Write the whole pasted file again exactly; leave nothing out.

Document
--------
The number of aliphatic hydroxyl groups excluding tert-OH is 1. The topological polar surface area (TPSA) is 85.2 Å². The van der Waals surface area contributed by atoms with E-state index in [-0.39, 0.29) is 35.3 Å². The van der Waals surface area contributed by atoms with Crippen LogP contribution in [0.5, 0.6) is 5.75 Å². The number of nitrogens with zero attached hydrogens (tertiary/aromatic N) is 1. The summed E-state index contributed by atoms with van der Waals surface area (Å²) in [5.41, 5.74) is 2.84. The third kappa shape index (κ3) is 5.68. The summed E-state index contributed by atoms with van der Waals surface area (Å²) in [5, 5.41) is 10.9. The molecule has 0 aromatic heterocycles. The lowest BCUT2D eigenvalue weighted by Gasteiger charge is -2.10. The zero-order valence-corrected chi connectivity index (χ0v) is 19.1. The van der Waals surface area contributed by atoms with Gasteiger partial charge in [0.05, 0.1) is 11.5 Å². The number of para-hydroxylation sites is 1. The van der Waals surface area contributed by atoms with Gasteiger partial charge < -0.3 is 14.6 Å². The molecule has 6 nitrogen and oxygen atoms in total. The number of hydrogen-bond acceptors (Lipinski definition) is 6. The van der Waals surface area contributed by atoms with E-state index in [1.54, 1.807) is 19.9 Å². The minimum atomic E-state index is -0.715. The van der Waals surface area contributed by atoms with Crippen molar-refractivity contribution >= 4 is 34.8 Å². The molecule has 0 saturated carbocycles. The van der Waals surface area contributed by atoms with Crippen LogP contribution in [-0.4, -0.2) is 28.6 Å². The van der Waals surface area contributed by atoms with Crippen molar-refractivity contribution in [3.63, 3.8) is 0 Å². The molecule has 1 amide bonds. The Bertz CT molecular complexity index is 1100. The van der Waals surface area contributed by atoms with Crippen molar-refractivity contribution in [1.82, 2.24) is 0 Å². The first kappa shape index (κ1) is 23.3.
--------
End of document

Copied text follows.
The number of aliphatic hydroxyl groups excluding tert-OH is 1. The topological polar surface area (TPSA) is 85.2 Å². The van der Waals surface area contributed by atoms with E-state index in [-0.39, 0.29) is 35.3 Å². The van der Waals surface area contributed by atoms with Crippen LogP contribution in [0.5, 0.6) is 5.75 Å². The number of nitrogens with zero attached hydrogens (tertiary/aromatic N) is 1. The summed E-state index contributed by atoms with van der Waals surface area (Å²) in [5.41, 5.74) is 2.84. The third kappa shape index (κ3) is 5.68. The summed E-state index contributed by atoms with van der Waals surface area (Å²) in [5, 5.41) is 10.9. The molecule has 0 aromatic heterocycles. The lowest BCUT2D eigenvalue weighted by Gasteiger charge is -2.10. The zero-order valence-corrected chi connectivity index (χ0v) is 19.1. The van der Waals surface area contributed by atoms with Gasteiger partial charge in [0.05, 0.1) is 11.5 Å². The number of para-hydroxylation sites is 1. The van der Waals surface area contributed by atoms with Gasteiger partial charge < -0.3 is 14.6 Å². The molecule has 6 nitrogen and oxygen atoms in total. The number of hydrogen-bond acceptors (Lipinski definition) is 6. The van der Waals surface area contributed by atoms with E-state index in [1.54, 1.807) is 19.9 Å². The minimum atomic E-state index is -0.715. The van der Waals surface area contributed by atoms with Crippen molar-refractivity contribution >= 4 is 34.8 Å². The molecule has 0 saturated carbocycles. The van der Waals surface area contributed by atoms with Crippen LogP contribution in [-0.4, -0.2) is 28.6 Å². The van der Waals surface area contributed by atoms with Crippen molar-refractivity contribution in [3.63, 3.8) is 0 Å². The molecule has 1 amide bonds. The Bertz CT molecular complexity index is 1100. The van der Waals surface area contributed by atoms with Crippen molar-refractivity contribution in [1.82, 2.24) is 0 Å². The first kappa shape index (κ1) is 23.3.